In the past year, I’ve read three books about reading and books. I’ve been working on a document reader, so I thought that it would be a good idea to learn from people that have already thought about how we read.
Scrolling Forward (1)
When most people think of documents, they think of the big things: books, articles, bills, and the like. Instead of starting off with these, Levy uses the lowly example of the receipt to address the question of what exactly a document is. He points out that the receipt as a document is not just a piece of paper, but a cultural artifact that only gains meaning through how we interact with it. There are many unwritten assumptions we make when we deal with documents — for example, when we use receipts, we assume that they will be adequate proof of our transaction at a later date.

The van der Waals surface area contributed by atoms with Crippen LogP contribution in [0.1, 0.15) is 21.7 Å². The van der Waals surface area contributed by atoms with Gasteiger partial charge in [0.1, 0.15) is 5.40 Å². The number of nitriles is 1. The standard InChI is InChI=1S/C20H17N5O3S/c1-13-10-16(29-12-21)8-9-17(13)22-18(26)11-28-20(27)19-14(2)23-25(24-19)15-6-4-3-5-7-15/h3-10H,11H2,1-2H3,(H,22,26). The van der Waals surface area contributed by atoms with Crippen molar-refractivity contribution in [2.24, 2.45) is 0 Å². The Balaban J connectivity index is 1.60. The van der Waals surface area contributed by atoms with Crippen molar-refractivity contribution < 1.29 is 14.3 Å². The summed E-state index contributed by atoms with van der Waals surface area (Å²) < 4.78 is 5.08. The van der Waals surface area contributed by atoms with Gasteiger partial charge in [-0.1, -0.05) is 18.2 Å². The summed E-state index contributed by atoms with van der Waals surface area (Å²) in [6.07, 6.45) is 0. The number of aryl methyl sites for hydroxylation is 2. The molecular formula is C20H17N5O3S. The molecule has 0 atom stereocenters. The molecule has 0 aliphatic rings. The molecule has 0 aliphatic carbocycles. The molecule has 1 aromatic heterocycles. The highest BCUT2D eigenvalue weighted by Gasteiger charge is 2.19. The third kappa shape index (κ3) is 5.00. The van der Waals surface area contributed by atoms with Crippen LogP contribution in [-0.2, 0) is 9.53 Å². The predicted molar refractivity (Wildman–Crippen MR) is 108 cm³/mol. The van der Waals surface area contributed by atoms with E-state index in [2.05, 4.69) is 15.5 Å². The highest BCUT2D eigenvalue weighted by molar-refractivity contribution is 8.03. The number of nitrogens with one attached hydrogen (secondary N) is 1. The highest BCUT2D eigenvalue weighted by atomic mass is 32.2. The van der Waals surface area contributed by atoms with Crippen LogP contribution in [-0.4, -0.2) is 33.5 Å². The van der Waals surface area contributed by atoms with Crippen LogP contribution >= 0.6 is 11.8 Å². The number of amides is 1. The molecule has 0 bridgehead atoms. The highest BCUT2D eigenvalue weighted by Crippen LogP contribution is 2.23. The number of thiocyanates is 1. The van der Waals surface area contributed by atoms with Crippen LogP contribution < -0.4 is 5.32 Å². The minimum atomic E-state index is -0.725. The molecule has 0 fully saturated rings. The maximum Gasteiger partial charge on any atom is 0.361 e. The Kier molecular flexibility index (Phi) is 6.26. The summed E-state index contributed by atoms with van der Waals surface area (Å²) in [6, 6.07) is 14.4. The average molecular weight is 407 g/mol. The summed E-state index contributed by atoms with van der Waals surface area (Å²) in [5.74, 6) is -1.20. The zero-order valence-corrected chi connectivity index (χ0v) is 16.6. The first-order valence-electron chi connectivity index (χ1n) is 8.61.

He then goes into the historical context behind how each type of document developed its form and function. He explains that much of the bureaucracy that we deal with from day to day is a result of the Industrial Revolution. Increases in distances and production meant that the handling of logistics in large organisations quickly became complex. Writing had to likewise become faster and thus, the memo was born. Now that there was so much paper flying around, naturally, the filing cabinet was created. Many of the office supplies that we take for granted were invented to adapt to these changes in how we worked.